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    Formal planning is the ability to consciously control the future through current actions - by
    devising plans and implementing them. As such, it involves the design of a desired
    future and selecting effective ways of bringing it about. As the practice of modern spatial
    planning, it is concerned with creating geographies of the future through the conscious
    and deliberate shaping of the landscapes in which people will work, live and play.

    Insofar as planning is concerned with the future landscape it is fundamentally about two
    of our most precious resources - land and people. The challenge for planning is to guide
    and manage the use of these resources as wisely as possible - to provide as much of
    our needs between now and the future as is reasonable without compromising the
    ability of those resources to continue to sustain future generations.  Planning therefore
    attempts to achieve a balance between development and conservation. Development
    involves the creation of new living and built environments and conservation is about
    maximising the use of existing resources and infrastructures. The essence of
    sustainable planning is to keep the best of what we have and add to it without
    compromising our future.  

    Planning also has a strong political and management dimension (governance) because
    it involves strategic decision-making about using resources and directing or controlling
    change to achieve the desired future to which we aspire.  It is through the wise and
    effective management of change that we create order and establish certainty and achieve
    the optimal use of resources.  Planning is expected to shape changes in co-ordinated
    and constructive ways that avoid ad-hoc confusion, policy contradictions and wasteful
    overlaps.  Modern societies do this by establishing formal procedures for spatial
    planning and incorporating them into government activities.  The spatial planning
    process in Ireland is an institutionalised procedure (a systematic legal activity) for
    shaping the environment of Ireland’s communities. Plans are made and implemented
    through a sophisticated and democratic governance process (of policy-formulation and
    decision-making) which involves politicians, officials, and the wider community or public.  

    The issue of governance in relation to plans raises the question of who actually makes a
    plan and implements it.  The planning about which we are speaking here is public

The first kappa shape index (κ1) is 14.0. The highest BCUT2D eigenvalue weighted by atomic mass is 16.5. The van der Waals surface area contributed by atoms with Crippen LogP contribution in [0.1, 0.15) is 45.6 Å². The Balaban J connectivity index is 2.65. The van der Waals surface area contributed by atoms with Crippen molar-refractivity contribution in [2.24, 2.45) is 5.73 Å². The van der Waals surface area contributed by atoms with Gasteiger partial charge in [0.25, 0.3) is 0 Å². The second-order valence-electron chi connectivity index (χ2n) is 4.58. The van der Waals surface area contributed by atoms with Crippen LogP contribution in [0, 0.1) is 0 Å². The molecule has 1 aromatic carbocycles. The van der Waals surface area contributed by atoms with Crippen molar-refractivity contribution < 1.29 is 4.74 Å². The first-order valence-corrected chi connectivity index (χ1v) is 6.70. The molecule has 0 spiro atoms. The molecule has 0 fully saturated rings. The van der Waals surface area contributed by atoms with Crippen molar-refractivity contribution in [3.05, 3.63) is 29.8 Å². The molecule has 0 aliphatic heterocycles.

planning; it is about plans made by, and on behalf of, the public. These plans are meant
    to enshrine the wishes of the public about the future environment in which they will live.  
    As such, the plans represent the democratically agreed framework or policy context for all
    subsequent decisions and actions required to achieve the desired outcome - namely,
    the desired agreed future society and environment selected by the community.  

    This process of planning or shaping the environment applies at many scales from the
    local plans for local communities to plans for whole towns and their wider regions, up to
    the level of the whole country. Integrated ‘hierarchical’ (or vertical) planning is said to
    exist when plans for the different scales are clearly connected in a mutually reinforcing or
    joined-up way. Integrated horizontal planning occurs when plans at any one scale are


    Planning Legislation
    Ireland's planning system was first introduced on the 1 October 1964, when the Local
    Government (Planning and Development) Act, 1963 came into effect. This Act provided
    for the orderly planning and development of the country on a local government basis with
    local authorities also designated as planning authorities. It was a system heavily based
    on the English planning system of that time and with an onus on ‘trend’ planning.

    The large body of planning legislation and regulations in the years since then,
    consolidated and updated in the Planning and Development Act of 2000, reflects the
    expansion of the statutory development control system to meet the demands arising
    from economic growth, rising public concern in the area of environmental control, and a
    desire, on the part of the public, for a statutory and independent planning appeals
    system. The Act also reflects a growing European dimension arising from Ireland’s
    membership of the European Union. The core principles of the review which gave rise to
    the new legislation were to ensure that the planning system of the twenty first century
    would: (a) be strategic in approach, (b) have an ethos of sustainable development, and
    (c) deliver a performance of the highest quality. As part of the new legislation, a clear
    hierarchical planning system was introduced within the context of a national spatial
    strategy (NSS), with regional planning and its associated guidelines being put on a
    statutory footing for the first time.

    Following on from the publication of the European Strategic Development Perspective
    (ESDP) in 1999, the DoEHLG published the Irish National Spatial Strategy (NSS) in
    November 2002. The NSS provides an overall framework for planning in Ireland. Plans at
    regional and local level (i.e. Development Plans, see below) must have regard to the
    NSS. The hierarchy of plans for Ireland is summarised in Figure 1.

    Institutional Roles and Responsibilities
    At a national level two main organisations have responsibility for plan¬ning: Department
    for the Environment, Heritage and Local Government (DoEHLG) and An Bord Pleanála
    (Planning Appeals Board). As the main overseer of the planning system in Ireland, the
    DoEHLG is responsible for the framing of planning legis¬lation as well as the
    preparation and issue of policy guidance. The DoEHLG is, therefore, responsible for
    devising a national planning framework and for the issuing, as required, of guidance
    documents in respect of national planning issues such as rural housing, wind energy,
    retailing, etc.

    Ireland is unique among European countries in that it has an independent third party
    planning appeals system which is operated by An Bord Pleanála, (the Planning Appeals
    Board). The appeals board provides an arbitration forum in which any decision made by